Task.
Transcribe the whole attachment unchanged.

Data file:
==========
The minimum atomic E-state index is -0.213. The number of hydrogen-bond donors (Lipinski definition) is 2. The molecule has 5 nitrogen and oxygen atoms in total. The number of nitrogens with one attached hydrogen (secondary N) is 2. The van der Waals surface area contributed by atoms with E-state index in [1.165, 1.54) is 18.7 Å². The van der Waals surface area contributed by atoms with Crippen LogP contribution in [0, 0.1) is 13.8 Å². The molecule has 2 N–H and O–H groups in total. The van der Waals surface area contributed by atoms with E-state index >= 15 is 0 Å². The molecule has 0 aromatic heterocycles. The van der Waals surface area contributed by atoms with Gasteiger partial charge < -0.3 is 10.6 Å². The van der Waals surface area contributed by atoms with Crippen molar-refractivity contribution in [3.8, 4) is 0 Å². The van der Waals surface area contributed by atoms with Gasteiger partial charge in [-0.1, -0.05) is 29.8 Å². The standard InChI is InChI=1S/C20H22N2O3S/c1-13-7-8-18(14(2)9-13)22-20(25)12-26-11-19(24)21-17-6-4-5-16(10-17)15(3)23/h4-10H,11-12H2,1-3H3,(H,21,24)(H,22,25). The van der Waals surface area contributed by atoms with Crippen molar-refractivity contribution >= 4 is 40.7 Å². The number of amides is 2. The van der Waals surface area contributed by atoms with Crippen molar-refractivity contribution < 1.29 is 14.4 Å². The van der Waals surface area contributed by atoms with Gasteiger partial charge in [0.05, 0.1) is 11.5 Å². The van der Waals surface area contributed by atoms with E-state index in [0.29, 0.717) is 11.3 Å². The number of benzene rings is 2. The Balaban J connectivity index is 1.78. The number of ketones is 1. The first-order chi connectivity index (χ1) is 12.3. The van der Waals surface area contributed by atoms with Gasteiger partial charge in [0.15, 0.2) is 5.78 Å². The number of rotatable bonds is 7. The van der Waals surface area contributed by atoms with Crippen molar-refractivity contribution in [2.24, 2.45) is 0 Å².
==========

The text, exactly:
The minimum atomic E-state index is -0.213. The number of hydrogen-bond donors (Lipinski definition) is 2. The molecule has 5 nitrogen and oxygen atoms in total. The number of nitrogens with one attached hydrogen (secondary N) is 2. The van der Waals surface area contributed by atoms with E-state index in [1.165, 1.54) is 18.7 Å². The van der Waals surface area contributed by atoms with Crippen LogP contribution in [0, 0.1) is 13.8 Å². The molecule has 2 N–H and O–H groups in total. The van der Waals surface area contributed by atoms with E-state index >= 15 is 0 Å². The molecule has 0 aromatic heterocycles. The van der Waals surface area contributed by atoms with Gasteiger partial charge < -0.3 is 10.6 Å². The van der Waals surface area contributed by atoms with Crippen molar-refractivity contribution in [3.8, 4) is 0 Å². The van der Waals surface area contributed by atoms with Gasteiger partial charge in [-0.1, -0.05) is 29.8 Å². The standard InChI is InChI=1S/C20H22N2O3S/c1-13-7-8-18(14(2)9-13)22-20(25)12-26-11-19(24)21-17-6-4-5-16(10-17)15(3)23/h4-10H,11-12H2,1-3H3,(H,21,24)(H,22,25). The van der Waals surface area contributed by atoms with Crippen molar-refractivity contribution >= 4 is 40.7 Å². The number of amides is 2. The van der Waals surface area contributed by atoms with Crippen molar-refractivity contribution < 1.29 is 14.4 Å². The van der Waals surface area contributed by atoms with Gasteiger partial charge in [0.05, 0.1) is 11.5 Å². The van der Waals surface area contributed by atoms with E-state index in [0.29, 0.717) is 11.3 Å². The number of benzene rings is 2. The Balaban J connectivity index is 1.78. The number of ketones is 1. The first-order chi connectivity index (χ1) is 12.3. The van der Waals surface area contributed by atoms with Gasteiger partial charge in [0.15, 0.2) is 5.78 Å². The number of rotatable bonds is 7. The van der Waals surface area contributed by atoms with Crippen molar-refractivity contribution in [2.24, 2.45) is 0 Å².